I’ll send you seven secrets from beneath my raging seas,

To dive into my treasure I will give you seven keys,

You’ll unlock every kindness and open every door,

In the ocean of my wonders, you will still find seven more. (Seven Secrets)”


As a result, the audience listens, and the sense of history refreshed. The climatic soliloquy by Anvil resembles a Shakespearian monologue, and has nuanced verbal attributes to match while remaining within a Victorian style

There seem to be few recent historical musicals (or plays for that matter) about white Australian history. As far as convict narratives go, there seem a feeling that this is something we did in the 1970’s. Do we cringe at the bravura of boisterous ensemble acting that we discovered 40 years ago? If the New Zealand Pop Up Globe company can treat Shakespeare with rambunctious glee, has Australian theatre begun to take itself too seriously?  Is there a continuation of a cultural cringe and of cultural wars that minimises the chance to tell a progressive history of rights and working life that relates to modern society, and counters the half-baked nationalism perpetuated publicly in recent years.

Goldrick’s ANVIL does just that. It challenges the fourth wall several times – sometimes for comic effect (teasing audience members to join in action) but also dialectically challenging the audience to think. The last moment has Niamh rhetorically asking the audience what they thought of what they just saw. Has our modern society really learnt from the past?  

If anything dialogue could debate ideas more as well as expound plot and character. The show uses suitably decorated tarot cards projected as a narrative device, and sometimes these are commented on. Perhaps a further narrative, ideological voice could be interjected from one character, to accompany some if not all of the cards. The show maintains a quasi Brechtian quality, through its relaxed concert style and self conscious diversity in music and staging.  The ironic narrative/narrator (not necessarily featured or very long) would well supplement and clarify what is already there.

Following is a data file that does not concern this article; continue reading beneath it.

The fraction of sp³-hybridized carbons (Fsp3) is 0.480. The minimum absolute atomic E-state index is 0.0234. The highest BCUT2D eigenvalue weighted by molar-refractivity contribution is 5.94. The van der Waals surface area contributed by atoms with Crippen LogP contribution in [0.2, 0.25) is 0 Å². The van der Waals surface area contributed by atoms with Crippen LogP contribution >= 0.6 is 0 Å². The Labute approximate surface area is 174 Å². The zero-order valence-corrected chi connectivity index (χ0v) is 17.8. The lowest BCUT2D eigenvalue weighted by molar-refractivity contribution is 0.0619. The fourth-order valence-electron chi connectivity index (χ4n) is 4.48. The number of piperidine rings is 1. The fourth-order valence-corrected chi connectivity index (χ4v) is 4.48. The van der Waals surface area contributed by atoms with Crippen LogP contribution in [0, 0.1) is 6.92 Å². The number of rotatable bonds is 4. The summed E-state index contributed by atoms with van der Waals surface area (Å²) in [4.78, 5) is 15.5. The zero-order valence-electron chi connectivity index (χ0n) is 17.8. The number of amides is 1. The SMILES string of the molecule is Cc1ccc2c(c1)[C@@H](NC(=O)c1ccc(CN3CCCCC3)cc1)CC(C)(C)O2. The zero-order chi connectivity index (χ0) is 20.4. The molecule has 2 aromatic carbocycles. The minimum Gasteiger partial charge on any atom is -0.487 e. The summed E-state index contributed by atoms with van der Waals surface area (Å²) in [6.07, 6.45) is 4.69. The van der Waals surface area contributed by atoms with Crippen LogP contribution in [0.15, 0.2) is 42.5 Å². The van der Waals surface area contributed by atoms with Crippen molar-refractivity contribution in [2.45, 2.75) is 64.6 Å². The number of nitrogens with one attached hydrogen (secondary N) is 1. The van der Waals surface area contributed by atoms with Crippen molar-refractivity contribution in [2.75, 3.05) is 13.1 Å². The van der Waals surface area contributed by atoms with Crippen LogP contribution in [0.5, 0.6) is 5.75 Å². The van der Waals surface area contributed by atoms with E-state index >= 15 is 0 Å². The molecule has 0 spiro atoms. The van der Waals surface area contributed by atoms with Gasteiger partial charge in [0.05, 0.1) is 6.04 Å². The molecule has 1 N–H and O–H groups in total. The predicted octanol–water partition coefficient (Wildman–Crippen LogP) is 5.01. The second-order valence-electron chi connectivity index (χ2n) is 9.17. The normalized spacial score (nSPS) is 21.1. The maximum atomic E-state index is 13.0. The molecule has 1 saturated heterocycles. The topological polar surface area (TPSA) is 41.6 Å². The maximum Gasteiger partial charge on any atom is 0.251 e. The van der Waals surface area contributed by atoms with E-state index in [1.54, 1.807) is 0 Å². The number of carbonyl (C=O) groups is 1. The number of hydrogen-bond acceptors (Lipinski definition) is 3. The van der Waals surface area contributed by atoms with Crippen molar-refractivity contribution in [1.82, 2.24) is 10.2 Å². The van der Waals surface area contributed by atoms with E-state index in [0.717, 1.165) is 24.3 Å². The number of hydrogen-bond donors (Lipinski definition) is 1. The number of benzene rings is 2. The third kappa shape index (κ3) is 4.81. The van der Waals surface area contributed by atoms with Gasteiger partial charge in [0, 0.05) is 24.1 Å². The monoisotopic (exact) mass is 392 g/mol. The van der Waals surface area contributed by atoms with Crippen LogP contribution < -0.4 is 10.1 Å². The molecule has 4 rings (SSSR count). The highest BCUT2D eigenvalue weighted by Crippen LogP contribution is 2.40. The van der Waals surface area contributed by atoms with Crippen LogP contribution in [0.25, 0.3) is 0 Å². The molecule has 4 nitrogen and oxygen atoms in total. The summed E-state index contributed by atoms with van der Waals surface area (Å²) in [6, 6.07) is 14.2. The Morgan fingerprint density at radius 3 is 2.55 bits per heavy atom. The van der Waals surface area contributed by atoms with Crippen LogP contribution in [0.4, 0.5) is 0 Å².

By way of gentle suggestion, some of the personal plot in the first act, before the injustice, could be shortened, and the end of Act One needs a musical refrain. The Act is perhaps a few minutes too long. The second act could include scenes of freedom and dreaming – in the country and caves – under stars or in bush, and could end also with a song or refrain, continued after Niamh’s interjection to audience. The audience does need to know when acts end. 

However, any suggestions for change are a minor issue. The show is already accomplished and developed. It is important for the little Workshop theatre where it was presented, as well as regional arts in Wollongong. There are limited opportunities for new work in the city. The work proves audiences are responsive (and willing to stand on opening night), as they are in Sydney, to the new as much or more so as they are to productions of Broadway musicals or modern classics, or out of town touring shows.

There is much talk of “the great Australian musical”. ANVIL may not be that all of that, but it is certainly “a great Australian musical”.

Stephen Goldrick’s ANVIL is playing the Wollongong Workshop Theatre, Gipps Road, Gwynneville until July 27,2019.

Featured image – Brad Weightman as the Police Magistrate and Fergus Manning as Father John Terry